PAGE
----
A personal journal might be a better place to get rid of such toxicity. The world does not need our raw emotions. There’s plenty of that out there. The world does need more thoughtful, considered, insightful commentary. Better to work on that.

3/ I try not to share stuff others are already sharing unless I have a truly different take on it than most of my connections. Sometimes, even when I think I have a unique take on an issue, I choose not to dissipate my cognitive, creative, and emotional energies over it on FB because it might be more worthwhile to store them up for an actual piece of creative writing.

[Aside: And, I certainly do not reduce everything to either a response to or an escape from Trump’s America. See my FB post here about this.]

4/ It is helpful to follow some favorite writers who do this well and learn from how they are using Facebook to stay in touch with and get live feedback from their readers. Marlon James, Junot Diaz, and Chimamanda Ngozi Adichie are my current favorites.

I find that most writers who use FB well use the rule of thirds: post one-third original posts; one-third reposts/shares/links; and one-third self-promotion.

Also, they alternate between short and long posts and keep a healthy balance between personal and non-personal stuff.

5/ My rule of thumb for length of a facebook post: <300-500 words for a Facebook post and anything longer becomes a blog post, which I then share as a link.

6/ In addition to staying in touch with my personal friends from all over the world, I am also trying to build a network of writer friends because, hey, it’s always nice to find your tribe.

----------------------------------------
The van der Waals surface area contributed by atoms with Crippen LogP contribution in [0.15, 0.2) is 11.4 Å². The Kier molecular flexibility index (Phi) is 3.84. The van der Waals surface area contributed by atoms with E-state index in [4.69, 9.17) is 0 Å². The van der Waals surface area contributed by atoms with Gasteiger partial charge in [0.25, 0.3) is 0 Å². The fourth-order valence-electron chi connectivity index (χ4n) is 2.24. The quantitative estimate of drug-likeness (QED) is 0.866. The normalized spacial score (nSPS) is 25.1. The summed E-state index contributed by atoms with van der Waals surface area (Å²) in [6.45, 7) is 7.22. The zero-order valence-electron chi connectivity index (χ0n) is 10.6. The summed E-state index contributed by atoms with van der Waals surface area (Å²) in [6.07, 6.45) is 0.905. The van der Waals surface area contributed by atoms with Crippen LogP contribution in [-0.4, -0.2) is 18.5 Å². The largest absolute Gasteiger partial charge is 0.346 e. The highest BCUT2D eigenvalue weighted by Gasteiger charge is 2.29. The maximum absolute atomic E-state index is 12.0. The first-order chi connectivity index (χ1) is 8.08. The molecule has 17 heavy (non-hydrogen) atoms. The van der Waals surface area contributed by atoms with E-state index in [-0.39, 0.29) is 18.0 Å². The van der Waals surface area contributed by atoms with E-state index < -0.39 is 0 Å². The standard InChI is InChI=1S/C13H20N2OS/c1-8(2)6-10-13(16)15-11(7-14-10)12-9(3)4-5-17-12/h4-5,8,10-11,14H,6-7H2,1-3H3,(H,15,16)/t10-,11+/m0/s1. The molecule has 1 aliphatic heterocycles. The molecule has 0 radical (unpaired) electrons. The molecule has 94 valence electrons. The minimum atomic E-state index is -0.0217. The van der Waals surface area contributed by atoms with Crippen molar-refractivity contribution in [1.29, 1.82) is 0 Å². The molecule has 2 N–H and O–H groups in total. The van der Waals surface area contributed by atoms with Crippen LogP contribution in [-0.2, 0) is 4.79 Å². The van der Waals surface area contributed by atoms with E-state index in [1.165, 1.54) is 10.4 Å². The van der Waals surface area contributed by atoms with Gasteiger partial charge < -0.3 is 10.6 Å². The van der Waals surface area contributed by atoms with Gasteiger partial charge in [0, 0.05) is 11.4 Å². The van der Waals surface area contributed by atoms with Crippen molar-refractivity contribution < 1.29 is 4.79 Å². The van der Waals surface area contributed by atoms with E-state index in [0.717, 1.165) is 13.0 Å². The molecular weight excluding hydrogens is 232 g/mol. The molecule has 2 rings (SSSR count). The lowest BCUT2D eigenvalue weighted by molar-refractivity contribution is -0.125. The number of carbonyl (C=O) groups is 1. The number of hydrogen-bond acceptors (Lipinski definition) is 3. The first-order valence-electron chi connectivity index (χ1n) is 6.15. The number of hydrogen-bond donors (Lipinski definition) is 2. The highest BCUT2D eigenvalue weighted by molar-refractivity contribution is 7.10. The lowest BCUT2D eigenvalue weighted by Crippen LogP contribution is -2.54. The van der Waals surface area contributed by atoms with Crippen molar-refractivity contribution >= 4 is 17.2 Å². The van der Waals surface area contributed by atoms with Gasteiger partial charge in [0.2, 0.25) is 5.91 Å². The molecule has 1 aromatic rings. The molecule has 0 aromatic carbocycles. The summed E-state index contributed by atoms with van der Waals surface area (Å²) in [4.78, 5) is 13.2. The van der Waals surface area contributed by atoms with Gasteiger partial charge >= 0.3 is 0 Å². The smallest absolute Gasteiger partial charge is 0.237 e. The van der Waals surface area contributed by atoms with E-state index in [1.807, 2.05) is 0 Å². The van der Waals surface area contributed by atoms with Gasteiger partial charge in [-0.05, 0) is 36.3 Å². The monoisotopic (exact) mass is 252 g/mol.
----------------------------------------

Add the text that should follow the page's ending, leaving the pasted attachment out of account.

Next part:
Given that, I do try to post more stuff related to my particular genre or the writing life. Occasionally, I’ll mix it up by posting other stuff. But, sharing a whole lot of random stuff in a schizoid manner is like having ADHD. Best to avoid that.

Also, social media is called “social” for a reason. I mentioned in Part 1 that it does help to engage personally with those who comment — it’s only courteous and will support network-building.

7/ To improve that personal engagement, it might also be good to know how to argue better because — and this bears repeating — what we put out into the world as words affects our relevance and credibility as writers and may even come back to haunt us.

8/ At a more tactical level, we should know certain hashtags and use them properly. That agent/publisher/reader might just become aware of our existence due to a well-placed hashtag.

9/ I try to be generous about promoting other writers and creatives. If they’re gracious and well-mannered, I hope that someday, they (and others — because I believe in karma) will give me a signal-boost back.

10/ These days, writers have no choice but to self-promote on social media. Many publishers almost require this of their writers. But why not do it in fresh, interesting ways?

— I don’t post a blow-by-blow account of my work-in-progress like: how many words I wrote today, how my writing process is going, etc. That’s for amateur writers. Better to build drama and conflict just like we do in our creative writing and leave out the boring bits. That way, friends and readers will actually want to read that WIP when it is complete and ready for the world.

— I do post about high-level milestones like: this work got accepted here, published there, etc. I have to confess that I have not quite figured out how best to invite more comments or sharing from my <200 connections (most of whom are from my corporate world and not the writing world.)

— In general, with my current WIP, I prefer not discussing it online at all.  I find it dissipates my energy if I do that and I can’t bring the same drive and passion to the work itself. I might consider sharing bits from it AFTER it is all done, edited, etc.

— Sharing what inspires me — a writing quote from a favorite writer, a how-to piece by someone, nerdy writing or reading humor — may not seem like “self-promotion” but they can certainly be about self-branding if done appropriately.